11/21/2005 8:17:08 PM
 
Grant Campbell
BetterPhoto Member

member since: 11/5/2004
3.5 out of 5 BetterPhoto Golden Cameras 3.5 out of 5 BetterPhoto Golden Cameras 3.5 out of 5 BetterPhoto Golden Cameras 3.5 out of 5 BetterPhoto Golden Cameras 3.5 out of 5 BetterPhoto Golden Cameras
Rating: 3.5 out of 5
THe Mamiya series TLR's are very basic but also very reliable camera's (built to last-you wont get one less than 15yrs old) and the optics available are excellent. They were used for years by pro's. I would recommend these cameras and lenses to anyone thinking about getting into Medium Format photography but are put off by the price tags on most new and decent second-hand kit. Apart from cost though these cameras have other advantages. Being fully mechanical they dont need batteries, but they do force the photographer to work more slowly and methodically. They also prove themselves adaptable to a range of genres: Landscape, architecture, portraiture, still-life and macro (in fact this is probably one of the cheapest high quality macro systems available due to the built in bellows on camera).
6/3/2005 5:47:07 AM
 
Todd Holden

member since: 10/29/2002
4.5 out of 5 BetterPhoto Golden Cameras 4.5 out of 5 BetterPhoto Golden Cameras 4.5 out of 5 BetterPhoto Golden Cameras 4.5 out of 5 BetterPhoto Golden Cameras 4.5 out of 5 BetterPhoto Golden Cameras
Rating: 4.5 out of 5
Excellent classic camera to learn medium format. This camera has the added advantage of a rotating film plate so either 120 or 220 film can be shot. Getting used to issues of parallax compensation and the reversed waist level viewfinder takes a little use but once done this is an fine camera. Very good for portraiture with an 80mm lens and can be found for bargains all over.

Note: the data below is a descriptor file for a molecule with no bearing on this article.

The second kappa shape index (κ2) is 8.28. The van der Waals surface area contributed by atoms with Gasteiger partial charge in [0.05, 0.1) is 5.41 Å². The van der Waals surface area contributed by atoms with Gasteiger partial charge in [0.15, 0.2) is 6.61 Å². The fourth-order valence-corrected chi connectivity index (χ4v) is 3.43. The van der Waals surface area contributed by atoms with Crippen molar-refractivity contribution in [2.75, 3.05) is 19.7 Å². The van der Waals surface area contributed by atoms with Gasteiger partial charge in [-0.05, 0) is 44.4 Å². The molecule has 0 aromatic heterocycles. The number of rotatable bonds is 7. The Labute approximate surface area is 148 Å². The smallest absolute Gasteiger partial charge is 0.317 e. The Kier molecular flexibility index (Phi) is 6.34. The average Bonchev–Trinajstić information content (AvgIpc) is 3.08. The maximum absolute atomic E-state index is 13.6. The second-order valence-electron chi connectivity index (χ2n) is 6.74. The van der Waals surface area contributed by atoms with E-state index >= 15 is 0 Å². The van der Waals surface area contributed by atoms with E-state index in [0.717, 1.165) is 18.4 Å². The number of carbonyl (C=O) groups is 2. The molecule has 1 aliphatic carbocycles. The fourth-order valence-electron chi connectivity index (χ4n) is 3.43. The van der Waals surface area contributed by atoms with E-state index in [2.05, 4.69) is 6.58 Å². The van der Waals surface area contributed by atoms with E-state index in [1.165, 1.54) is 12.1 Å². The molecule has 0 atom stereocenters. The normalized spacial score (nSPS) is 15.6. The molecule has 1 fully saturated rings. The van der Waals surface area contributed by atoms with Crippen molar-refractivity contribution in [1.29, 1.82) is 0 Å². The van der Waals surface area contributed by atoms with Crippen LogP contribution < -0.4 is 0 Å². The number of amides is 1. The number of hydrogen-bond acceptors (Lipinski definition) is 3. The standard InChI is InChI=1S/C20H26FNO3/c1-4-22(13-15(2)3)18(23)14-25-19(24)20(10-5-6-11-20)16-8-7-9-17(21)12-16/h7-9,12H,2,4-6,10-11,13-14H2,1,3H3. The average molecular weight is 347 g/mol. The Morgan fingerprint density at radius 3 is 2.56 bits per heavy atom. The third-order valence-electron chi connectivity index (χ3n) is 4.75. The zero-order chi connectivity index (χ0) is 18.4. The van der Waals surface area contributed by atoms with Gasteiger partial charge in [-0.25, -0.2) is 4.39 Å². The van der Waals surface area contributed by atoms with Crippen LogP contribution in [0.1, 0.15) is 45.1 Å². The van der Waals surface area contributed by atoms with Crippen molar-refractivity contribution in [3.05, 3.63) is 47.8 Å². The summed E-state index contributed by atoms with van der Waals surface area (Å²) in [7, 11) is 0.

12/27/2003 7:00:03 AM
 
Bob Fowler

member since: 4/24/2003
5 out of 5 BetterPhoto Golden Cameras 5 out of 5 BetterPhoto Golden Cameras 5 out of 5 BetterPhoto Golden Cameras 5 out of 5 BetterPhoto Golden Cameras 5 out of 5 BetterPhoto Golden Cameras
Rating: 5 out of 5
The C-220 is my all-time favorite TLR. After using a Yashica MAT-124G, a Minolta Autocord, and several Rollei TLR's, I settled on the Mamiya system.

The beauty of the Mamiya C-series cameras isn't just the interchangable lenses (though that's a big plus), but also the built in double extension bellows and a choice of several interchangable viewfinders. These features come with a price, all of the C-series cameras are a bit heavy compared to fixed lens TLR's.

The Mamiya C-series TLR's have long been a favorite among wedding photographers. With a leaf shutter in every taking lens, daylight fill flash could not be easier. My wedding kit consists of 2 bodies (a C-3 and a C-220) 2 80mm f/2.8 lenses, a 55mm f/4.5, and a 135mm f/4.5 lens. The 135mm lens is also great for head shots in the studio. My 180mm f/4.5 lens isn't a TLR lens anymore. Its old Seikosha shutter had died and there was a fungus issue developing. I canabalized the good lens cells, mounted them into a size "0" Prontor-S shutter, and now use it as a portrait lens on my Graflex Miniature Speed Graphic camera with a 6X9 roll film back.
9/4/2003 11:25:04 AM